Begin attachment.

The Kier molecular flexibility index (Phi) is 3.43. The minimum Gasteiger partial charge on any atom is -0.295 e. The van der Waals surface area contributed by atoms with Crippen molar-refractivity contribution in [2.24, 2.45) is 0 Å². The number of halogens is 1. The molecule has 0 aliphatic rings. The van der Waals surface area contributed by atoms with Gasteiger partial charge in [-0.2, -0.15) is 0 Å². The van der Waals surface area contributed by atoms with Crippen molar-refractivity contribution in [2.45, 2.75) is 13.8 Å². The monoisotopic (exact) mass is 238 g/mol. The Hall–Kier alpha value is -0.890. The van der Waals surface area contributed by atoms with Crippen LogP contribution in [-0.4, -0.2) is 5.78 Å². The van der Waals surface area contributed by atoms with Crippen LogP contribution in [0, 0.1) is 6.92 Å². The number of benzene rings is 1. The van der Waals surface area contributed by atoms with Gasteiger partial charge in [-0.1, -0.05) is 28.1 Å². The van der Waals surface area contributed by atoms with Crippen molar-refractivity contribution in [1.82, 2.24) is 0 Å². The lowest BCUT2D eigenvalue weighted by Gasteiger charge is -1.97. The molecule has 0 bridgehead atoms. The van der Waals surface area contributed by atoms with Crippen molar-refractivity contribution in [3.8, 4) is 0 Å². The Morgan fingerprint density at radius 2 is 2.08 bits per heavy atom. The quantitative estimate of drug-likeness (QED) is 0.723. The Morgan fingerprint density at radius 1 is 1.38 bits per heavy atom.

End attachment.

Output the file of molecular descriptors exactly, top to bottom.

The Kier molecular flexibility index (Phi) is 3.43. The minimum Gasteiger partial charge on any atom is -0.295 e. The van der Waals surface area contributed by atoms with Crippen molar-refractivity contribution in [2.24, 2.45) is 0 Å². The number of halogens is 1. The molecule has 0 aliphatic rings. The van der Waals surface area contributed by atoms with Gasteiger partial charge in [-0.2, -0.15) is 0 Å². The van der Waals surface area contributed by atoms with Crippen molar-refractivity contribution in [2.45, 2.75) is 13.8 Å². The monoisotopic (exact) mass is 238 g/mol. The Hall–Kier alpha value is -0.890. The van der Waals surface area contributed by atoms with Crippen LogP contribution in [-0.4, -0.2) is 5.78 Å². The van der Waals surface area contributed by atoms with Crippen LogP contribution in [0, 0.1) is 6.92 Å². The number of benzene rings is 1. The van der Waals surface area contributed by atoms with Gasteiger partial charge in [-0.1, -0.05) is 28.1 Å². The van der Waals surface area contributed by atoms with Crippen molar-refractivity contribution in [1.82, 2.24) is 0 Å². The lowest BCUT2D eigenvalue weighted by Gasteiger charge is -1.97. The molecule has 0 bridgehead atoms. The van der Waals surface area contributed by atoms with Crippen molar-refractivity contribution in [3.8, 4) is 0 Å². The Morgan fingerprint density at radius 2 is 2.08 bits per heavy atom. The quantitative estimate of drug-likeness (QED) is 0.723. The Morgan fingerprint density at radius 1 is 1.38 bits per heavy atom.